Manage, The results
Northern CAR is very important for birds. This is why BirdLife International has identified a large part of this area as an "Important Bird Area". In order to study the importance of the area, systematic bird counts were conducted in December 2017 in five habitat types: (1) wet forest, (2) dry forest, (3) savannah, (4) rocky zone and (5) arable zone.
From these data, we can conclude that floodplain forests attract more bird species than any other habitat and that birds reach high densities here. The floodplain forest in Bamingui was extremely rich (23.6 birds / ha, 52 species) compared to Ndélé (7.2 birds / ha, 26 species). In Bamingui, all the floodplain forests were located along the river (which was not yet dry). On the other hand, in Ndélé, the floodplain forests were dry (apart from a few small ponds). In addition, the vegetation was different, for example large Irvingia smithii in Bamingui and mainly Acacia species in Ndélé. Forests can therefore be considered as key habitats.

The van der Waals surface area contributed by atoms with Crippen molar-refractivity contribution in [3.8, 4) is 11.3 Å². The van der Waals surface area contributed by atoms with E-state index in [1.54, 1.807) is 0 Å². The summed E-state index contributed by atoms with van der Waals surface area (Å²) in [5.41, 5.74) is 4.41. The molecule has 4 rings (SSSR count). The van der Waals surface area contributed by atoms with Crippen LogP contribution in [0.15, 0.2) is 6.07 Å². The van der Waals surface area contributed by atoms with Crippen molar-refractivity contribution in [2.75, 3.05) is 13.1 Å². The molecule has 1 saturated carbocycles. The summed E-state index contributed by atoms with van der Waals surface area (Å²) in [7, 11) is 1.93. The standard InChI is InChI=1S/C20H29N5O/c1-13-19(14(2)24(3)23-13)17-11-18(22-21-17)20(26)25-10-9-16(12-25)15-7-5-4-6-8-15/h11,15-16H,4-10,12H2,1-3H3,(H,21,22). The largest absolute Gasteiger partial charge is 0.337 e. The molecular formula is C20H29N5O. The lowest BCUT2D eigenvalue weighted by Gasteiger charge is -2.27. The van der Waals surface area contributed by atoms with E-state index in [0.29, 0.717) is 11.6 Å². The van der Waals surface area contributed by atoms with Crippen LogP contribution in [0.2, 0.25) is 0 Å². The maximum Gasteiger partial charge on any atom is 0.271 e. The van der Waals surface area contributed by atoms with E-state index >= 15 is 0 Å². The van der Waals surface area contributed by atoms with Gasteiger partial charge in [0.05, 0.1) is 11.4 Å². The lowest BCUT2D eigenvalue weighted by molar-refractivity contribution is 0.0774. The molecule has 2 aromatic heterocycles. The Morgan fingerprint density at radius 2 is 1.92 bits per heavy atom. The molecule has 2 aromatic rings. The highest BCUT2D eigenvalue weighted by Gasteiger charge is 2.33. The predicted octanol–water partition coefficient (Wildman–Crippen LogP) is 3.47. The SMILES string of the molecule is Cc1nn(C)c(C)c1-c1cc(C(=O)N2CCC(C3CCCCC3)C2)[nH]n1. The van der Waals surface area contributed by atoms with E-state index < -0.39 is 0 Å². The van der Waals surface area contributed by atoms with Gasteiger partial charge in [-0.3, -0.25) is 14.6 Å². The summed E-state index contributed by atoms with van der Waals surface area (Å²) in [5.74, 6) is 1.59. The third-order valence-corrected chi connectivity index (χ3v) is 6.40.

In forests, some tree species attract more forest birds than others. Among the trees with high densities of birds are: Acacia sieberiana, Faidherbia albida, Irvingia smithii, Parkia biglobosa, Prosopis africana and Tamarindus indica. Other tree species frequented by many birds had flowers (Bombax costatum or Daniellia oliveri) or berries (Bridelia scleroneura, Ficus capreifolia, Ficus exasperata). Given the wide variation among woody species in the season in which they flower or have berries, large seasonal variations in the use of trees can be expected. Tamarindus indica was already very attractive in November-December (no flowers), but more birds are expected when this tree species is in bloom. The same goes for Parkia biglobosa (flowers in March-April). Taking this into consideration, we can conclude that the preservation of a great diversity of woody species is the best guarantee for the conservation of birds in the region.